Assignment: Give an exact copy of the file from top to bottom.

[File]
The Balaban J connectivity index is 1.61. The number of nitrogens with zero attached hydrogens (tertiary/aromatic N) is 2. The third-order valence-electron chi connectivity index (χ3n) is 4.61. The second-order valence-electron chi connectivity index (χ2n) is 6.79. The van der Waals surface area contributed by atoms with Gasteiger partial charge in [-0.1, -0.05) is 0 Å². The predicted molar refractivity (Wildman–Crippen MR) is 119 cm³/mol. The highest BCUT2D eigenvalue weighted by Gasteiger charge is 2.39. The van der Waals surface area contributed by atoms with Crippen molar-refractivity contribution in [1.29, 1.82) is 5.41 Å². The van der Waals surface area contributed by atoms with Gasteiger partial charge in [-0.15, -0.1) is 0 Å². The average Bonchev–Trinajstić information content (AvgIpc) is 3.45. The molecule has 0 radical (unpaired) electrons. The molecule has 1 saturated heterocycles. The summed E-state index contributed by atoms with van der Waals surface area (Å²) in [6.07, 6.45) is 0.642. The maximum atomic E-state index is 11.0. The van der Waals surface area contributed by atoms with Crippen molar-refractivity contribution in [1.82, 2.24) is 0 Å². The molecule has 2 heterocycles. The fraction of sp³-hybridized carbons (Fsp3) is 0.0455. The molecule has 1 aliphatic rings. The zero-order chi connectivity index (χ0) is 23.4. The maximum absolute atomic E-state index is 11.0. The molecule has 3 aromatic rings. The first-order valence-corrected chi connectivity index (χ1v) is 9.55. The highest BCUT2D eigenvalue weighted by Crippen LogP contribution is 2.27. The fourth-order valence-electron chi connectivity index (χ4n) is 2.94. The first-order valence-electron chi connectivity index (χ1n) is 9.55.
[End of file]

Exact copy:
The Balaban J connectivity index is 1.61. The number of nitrogens with zero attached hydrogens (tertiary/aromatic N) is 2. The third-order valence-electron chi connectivity index (χ3n) is 4.61. The second-order valence-electron chi connectivity index (χ2n) is 6.79. The van der Waals surface area contributed by atoms with Gasteiger partial charge in [-0.1, -0.05) is 0 Å². The predicted molar refractivity (Wildman–Crippen MR) is 119 cm³/mol. The highest BCUT2D eigenvalue weighted by Gasteiger charge is 2.39. The van der Waals surface area contributed by atoms with Crippen molar-refractivity contribution in [1.29, 1.82) is 5.41 Å². The van der Waals surface area contributed by atoms with Gasteiger partial charge in [-0.15, -0.1) is 0 Å². The average Bonchev–Trinajstić information content (AvgIpc) is 3.45. The molecule has 0 radical (unpaired) electrons. The molecule has 1 saturated heterocycles. The summed E-state index contributed by atoms with van der Waals surface area (Å²) in [6.07, 6.45) is 0.642. The maximum atomic E-state index is 11.0. The van der Waals surface area contributed by atoms with Crippen molar-refractivity contribution in [1.82, 2.24) is 0 Å². The molecule has 2 heterocycles. The fraction of sp³-hybridized carbons (Fsp3) is 0.0455. The molecule has 1 aliphatic rings. The zero-order chi connectivity index (χ0) is 23.4. The maximum absolute atomic E-state index is 11.0. The molecule has 3 aromatic rings. The first-order valence-corrected chi connectivity index (χ1v) is 9.55. The highest BCUT2D eigenvalue weighted by Crippen LogP contribution is 2.27. The fourth-order valence-electron chi connectivity index (χ4n) is 2.94. The first-order valence-electron chi connectivity index (χ1n) is 9.55.